Silva Screen Records, Ltd. (SILCD 2003)
Release Date: 2006
Conducted by Paul Bateman / Derek Wadsworth / Nic Raine / James Fitzpatrick
The City of Prague Philharmonic Orchestra
Best of 2006: Best Re-Recording
|1.||The Man With the Harmonica||3:54|
|2.||The Untouchables Main Theme||2:22|
|3.||A Fistful of Dollars Main Theme||3:31|
|4.||For a Few Dollars More Main Theme||3:24|
|5.||The Good, The Bad and The Ugly Main Theme||2:51|
|6.||Duck, You Sucker!||4:09|
|8.||The Five Man Army Main Theme||2:49|
|10.||The Sicilian Clan Main Theme||4:07|
|14.||On Earth as It Is in Heaven||3:35|
|Total Album Time:||53:26|
|by Rafael Ruiz
June 23, 2006
Those Europeans - they sure like their Ennio Morricone. They hold onto him as one of their own, a famous film composer unspoiled by Hollywood though he often works there. From the moment you hear the first track, you'll know a lot of love went into this compilation album. If you are a Morricone fan, there won't be much of a surprise with what they choose. The one difference is that this album stretches through his career picking out some of his best latter day works (The Mission, Cinema Paradiso, etc).
The Prague Philharmonic Orchestra has always been a secret weapon that can be pulled out to deliver orchestral power. Their brass section in particular has the romantic heft to pull off Morricone's operatic moments (listen to the outstanding trumpet solo on A Fistful of Dollars). And even while they record these pieces clean, the tracks retain the flavor of their periods. Duck You Sucker! keeps its distinctive late 60's vocal chiming and "Chi Mai" (from Maddalena) is unashamed to use a 70's drum machine. Excluding the awkward solos on the first track, the western instrumentation is fantastic on the rest of the album (The Good, The Bad and The Ugly sounds wonderful, as does The Five Arm Band). Morricone's trademark female choral pieces ("Jill's Theme", "Deborah's Theme," "Regan's Theme") are all appropriately haunting with soloists who know how to the handle dips and curves of his music.
To show their good taste, they start the album with my favorite Morricone theme of all time "The Man with the Harmonica." In one of the album's few missteps, neither the harmonica solo nor the guitar counterpoint is as strong as the string section around them. Prague doesn't seem like the type of place to have a lot of harmonica players. All joshing aside, it's still a good piece. Next up is the best rendition of The Untouchables I've ever heard, I kid you not. I've always liked this score, but it felt a little "tinny" in the soundtrack recordings. Here the music is epic, full of rousing Aaron Copland lyricism. Interestingly the piece was arranged and orchestrated by Henry Mancini, along with about a third of pieces. I want the whole score re-orchestrated this way.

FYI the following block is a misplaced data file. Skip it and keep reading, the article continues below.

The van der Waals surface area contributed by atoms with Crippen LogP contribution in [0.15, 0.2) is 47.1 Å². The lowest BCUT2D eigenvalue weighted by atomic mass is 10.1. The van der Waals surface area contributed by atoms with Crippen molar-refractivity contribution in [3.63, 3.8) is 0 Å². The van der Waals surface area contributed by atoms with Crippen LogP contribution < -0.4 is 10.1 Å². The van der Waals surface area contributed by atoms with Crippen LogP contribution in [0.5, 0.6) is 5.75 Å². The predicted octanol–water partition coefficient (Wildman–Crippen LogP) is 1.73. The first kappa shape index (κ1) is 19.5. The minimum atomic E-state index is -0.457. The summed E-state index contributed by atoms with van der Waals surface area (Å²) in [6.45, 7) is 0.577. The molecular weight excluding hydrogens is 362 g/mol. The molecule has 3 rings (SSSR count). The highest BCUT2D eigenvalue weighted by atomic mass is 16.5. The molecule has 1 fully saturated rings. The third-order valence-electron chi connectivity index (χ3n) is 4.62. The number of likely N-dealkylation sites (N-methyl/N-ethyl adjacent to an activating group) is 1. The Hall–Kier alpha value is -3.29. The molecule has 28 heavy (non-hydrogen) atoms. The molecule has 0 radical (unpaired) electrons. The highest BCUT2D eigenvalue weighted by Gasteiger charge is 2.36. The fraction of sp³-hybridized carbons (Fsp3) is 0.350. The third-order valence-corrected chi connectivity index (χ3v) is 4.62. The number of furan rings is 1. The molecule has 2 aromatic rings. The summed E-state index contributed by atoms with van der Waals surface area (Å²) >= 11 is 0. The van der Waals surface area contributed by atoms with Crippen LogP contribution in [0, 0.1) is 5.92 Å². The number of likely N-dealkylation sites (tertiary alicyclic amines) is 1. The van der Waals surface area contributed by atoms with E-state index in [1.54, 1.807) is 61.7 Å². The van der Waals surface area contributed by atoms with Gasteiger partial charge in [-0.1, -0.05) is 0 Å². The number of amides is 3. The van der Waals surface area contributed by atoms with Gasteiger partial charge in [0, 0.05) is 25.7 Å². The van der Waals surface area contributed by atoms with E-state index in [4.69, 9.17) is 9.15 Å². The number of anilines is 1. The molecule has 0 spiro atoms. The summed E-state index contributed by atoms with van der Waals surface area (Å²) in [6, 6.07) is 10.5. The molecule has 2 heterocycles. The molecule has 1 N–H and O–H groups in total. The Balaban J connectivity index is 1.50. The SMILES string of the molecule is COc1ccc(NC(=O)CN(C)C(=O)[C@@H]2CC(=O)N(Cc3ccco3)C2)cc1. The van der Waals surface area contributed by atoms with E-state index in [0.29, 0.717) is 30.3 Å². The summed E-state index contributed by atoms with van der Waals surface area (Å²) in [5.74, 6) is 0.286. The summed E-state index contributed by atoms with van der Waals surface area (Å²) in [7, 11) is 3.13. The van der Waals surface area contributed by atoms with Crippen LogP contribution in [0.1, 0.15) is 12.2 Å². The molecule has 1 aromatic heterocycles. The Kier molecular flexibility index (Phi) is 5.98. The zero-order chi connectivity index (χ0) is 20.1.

The whole album exudes this type of professionalism. Many pieces have been slightly tweaked, but the results are fresh. In both the Dollars pieces, the main theme doesn't emerge until a minute or two in, instead starting us with an intro from the emotional part of the score. The Mission piece that ends the album (a rearrangement of "On Earth As It Is in Heaven") emphasizes the tribal drum rhythms more while retraining the strength of the chorus synergizing the two elements. To complain very... slightly, Cinema Paradiso could have been improved by combining the Alfredo and Toto theme with the Elena love theme. But that is an issue of arrangement and not performance, which is as tear jerking as ever.
I can comfortably say this is the best Ennio Morricone compilation album I've heard. It is the type of release that can invigorate interest in a composer. If you haven't jumped on the Morricone band wagon, then here is the place to start.
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